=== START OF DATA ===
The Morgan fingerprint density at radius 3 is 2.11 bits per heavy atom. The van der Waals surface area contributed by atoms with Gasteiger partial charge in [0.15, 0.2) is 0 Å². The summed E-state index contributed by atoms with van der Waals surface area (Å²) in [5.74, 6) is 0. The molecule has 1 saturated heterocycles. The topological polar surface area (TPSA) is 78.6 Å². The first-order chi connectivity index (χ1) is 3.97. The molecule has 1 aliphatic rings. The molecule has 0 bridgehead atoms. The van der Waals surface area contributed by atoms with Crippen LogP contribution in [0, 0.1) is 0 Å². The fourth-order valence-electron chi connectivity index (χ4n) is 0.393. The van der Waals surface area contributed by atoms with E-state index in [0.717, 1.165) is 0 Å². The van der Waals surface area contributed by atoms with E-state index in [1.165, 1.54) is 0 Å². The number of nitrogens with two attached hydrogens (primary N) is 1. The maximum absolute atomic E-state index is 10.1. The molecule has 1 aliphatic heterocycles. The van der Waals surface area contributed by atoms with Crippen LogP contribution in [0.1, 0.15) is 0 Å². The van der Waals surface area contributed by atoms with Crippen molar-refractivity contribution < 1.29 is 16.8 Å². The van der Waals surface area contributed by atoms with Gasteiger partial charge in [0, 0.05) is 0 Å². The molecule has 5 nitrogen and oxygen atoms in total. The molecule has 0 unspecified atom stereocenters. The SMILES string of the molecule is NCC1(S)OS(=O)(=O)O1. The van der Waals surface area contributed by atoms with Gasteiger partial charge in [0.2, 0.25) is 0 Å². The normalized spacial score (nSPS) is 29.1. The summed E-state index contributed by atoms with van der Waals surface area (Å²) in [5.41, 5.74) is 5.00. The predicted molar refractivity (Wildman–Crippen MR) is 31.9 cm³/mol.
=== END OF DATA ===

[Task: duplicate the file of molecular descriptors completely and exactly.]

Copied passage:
The Morgan fingerprint density at radius 3 is 2.11 bits per heavy atom. The van der Waals surface area contributed by atoms with Gasteiger partial charge in [0.15, 0.2) is 0 Å². The summed E-state index contributed by atoms with van der Waals surface area (Å²) in [5.74, 6) is 0. The molecule has 1 saturated heterocycles. The topological polar surface area (TPSA) is 78.6 Å². The first-order chi connectivity index (χ1) is 3.97. The molecule has 1 aliphatic rings. The molecule has 0 bridgehead atoms. The van der Waals surface area contributed by atoms with Crippen LogP contribution in [0, 0.1) is 0 Å². The fourth-order valence-electron chi connectivity index (χ4n) is 0.393. The van der Waals surface area contributed by atoms with E-state index in [0.717, 1.165) is 0 Å². The van der Waals surface area contributed by atoms with E-state index in [1.165, 1.54) is 0 Å². The number of nitrogens with two attached hydrogens (primary N) is 1. The maximum absolute atomic E-state index is 10.1. The molecule has 1 aliphatic heterocycles. The van der Waals surface area contributed by atoms with Crippen LogP contribution in [0.1, 0.15) is 0 Å². The van der Waals surface area contributed by atoms with Crippen molar-refractivity contribution < 1.29 is 16.8 Å². The van der Waals surface area contributed by atoms with Gasteiger partial charge in [0, 0.05) is 0 Å². The molecule has 5 nitrogen and oxygen atoms in total. The molecule has 0 unspecified atom stereocenters. The SMILES string of the molecule is NCC1(S)OS(=O)(=O)O1. The van der Waals surface area contributed by atoms with Gasteiger partial charge in [0.2, 0.25) is 0 Å². The normalized spacial score (nSPS) is 29.1. The summed E-state index contributed by atoms with van der Waals surface area (Å²) in [5.41, 5.74) is 5.00. The predicted molar refractivity (Wildman–Crippen MR) is 31.9 cm³/mol.